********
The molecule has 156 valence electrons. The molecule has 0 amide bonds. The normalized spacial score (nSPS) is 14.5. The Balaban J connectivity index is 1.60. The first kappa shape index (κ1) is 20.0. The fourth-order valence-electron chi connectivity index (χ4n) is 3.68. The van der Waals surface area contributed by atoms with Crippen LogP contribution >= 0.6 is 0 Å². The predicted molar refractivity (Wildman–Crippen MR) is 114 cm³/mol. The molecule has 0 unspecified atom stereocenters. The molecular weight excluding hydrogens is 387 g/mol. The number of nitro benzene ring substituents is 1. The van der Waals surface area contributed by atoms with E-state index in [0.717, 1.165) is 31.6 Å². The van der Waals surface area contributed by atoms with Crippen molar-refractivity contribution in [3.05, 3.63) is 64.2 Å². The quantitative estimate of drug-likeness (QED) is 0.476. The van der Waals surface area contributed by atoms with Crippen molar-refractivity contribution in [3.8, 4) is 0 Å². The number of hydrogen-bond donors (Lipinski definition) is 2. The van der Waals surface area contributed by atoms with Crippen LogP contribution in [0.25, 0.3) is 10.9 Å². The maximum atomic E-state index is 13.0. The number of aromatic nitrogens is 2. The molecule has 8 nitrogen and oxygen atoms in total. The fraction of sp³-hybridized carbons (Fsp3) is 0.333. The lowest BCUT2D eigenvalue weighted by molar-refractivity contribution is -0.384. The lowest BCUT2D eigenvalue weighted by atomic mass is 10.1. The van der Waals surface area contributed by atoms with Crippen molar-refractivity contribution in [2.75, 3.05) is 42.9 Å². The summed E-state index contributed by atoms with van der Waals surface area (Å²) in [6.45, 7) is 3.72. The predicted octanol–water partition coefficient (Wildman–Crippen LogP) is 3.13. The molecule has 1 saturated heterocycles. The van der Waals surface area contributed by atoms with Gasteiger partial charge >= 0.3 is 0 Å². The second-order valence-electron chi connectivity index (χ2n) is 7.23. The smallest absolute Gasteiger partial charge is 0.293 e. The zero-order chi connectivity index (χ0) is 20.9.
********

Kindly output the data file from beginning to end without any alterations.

The molecule has 156 valence electrons. The molecule has 0 amide bonds. The normalized spacial score (nSPS) is 14.5. The Balaban J connectivity index is 1.60. The first kappa shape index (κ1) is 20.0. The fourth-order valence-electron chi connectivity index (χ4n) is 3.68. The van der Waals surface area contributed by atoms with Crippen LogP contribution >= 0.6 is 0 Å². The predicted molar refractivity (Wildman–Crippen MR) is 114 cm³/mol. The molecule has 0 unspecified atom stereocenters. The molecular weight excluding hydrogens is 387 g/mol. The number of nitro benzene ring substituents is 1. The van der Waals surface area contributed by atoms with E-state index in [0.717, 1.165) is 31.6 Å². The van der Waals surface area contributed by atoms with Crippen molar-refractivity contribution in [3.05, 3.63) is 64.2 Å². The quantitative estimate of drug-likeness (QED) is 0.476. The van der Waals surface area contributed by atoms with Crippen molar-refractivity contribution in [3.8, 4) is 0 Å². The number of hydrogen-bond donors (Lipinski definition) is 2. The van der Waals surface area contributed by atoms with Crippen LogP contribution in [0.25, 0.3) is 10.9 Å². The maximum atomic E-state index is 13.0. The number of aromatic nitrogens is 2. The molecule has 8 nitrogen and oxygen atoms in total. The fraction of sp³-hybridized carbons (Fsp3) is 0.333. The lowest BCUT2D eigenvalue weighted by molar-refractivity contribution is -0.384. The lowest BCUT2D eigenvalue weighted by atomic mass is 10.1. The van der Waals surface area contributed by atoms with Crippen molar-refractivity contribution in [2.75, 3.05) is 42.9 Å². The summed E-state index contributed by atoms with van der Waals surface area (Å²) in [6.45, 7) is 3.72. The predicted octanol–water partition coefficient (Wildman–Crippen LogP) is 3.13. The molecule has 1 saturated heterocycles. The van der Waals surface area contributed by atoms with Gasteiger partial charge >= 0.3 is 0 Å². The second-order valence-electron chi connectivity index (χ2n) is 7.23. The smallest absolute Gasteiger partial charge is 0.293 e. The zero-order chi connectivity index (χ0) is 20.9.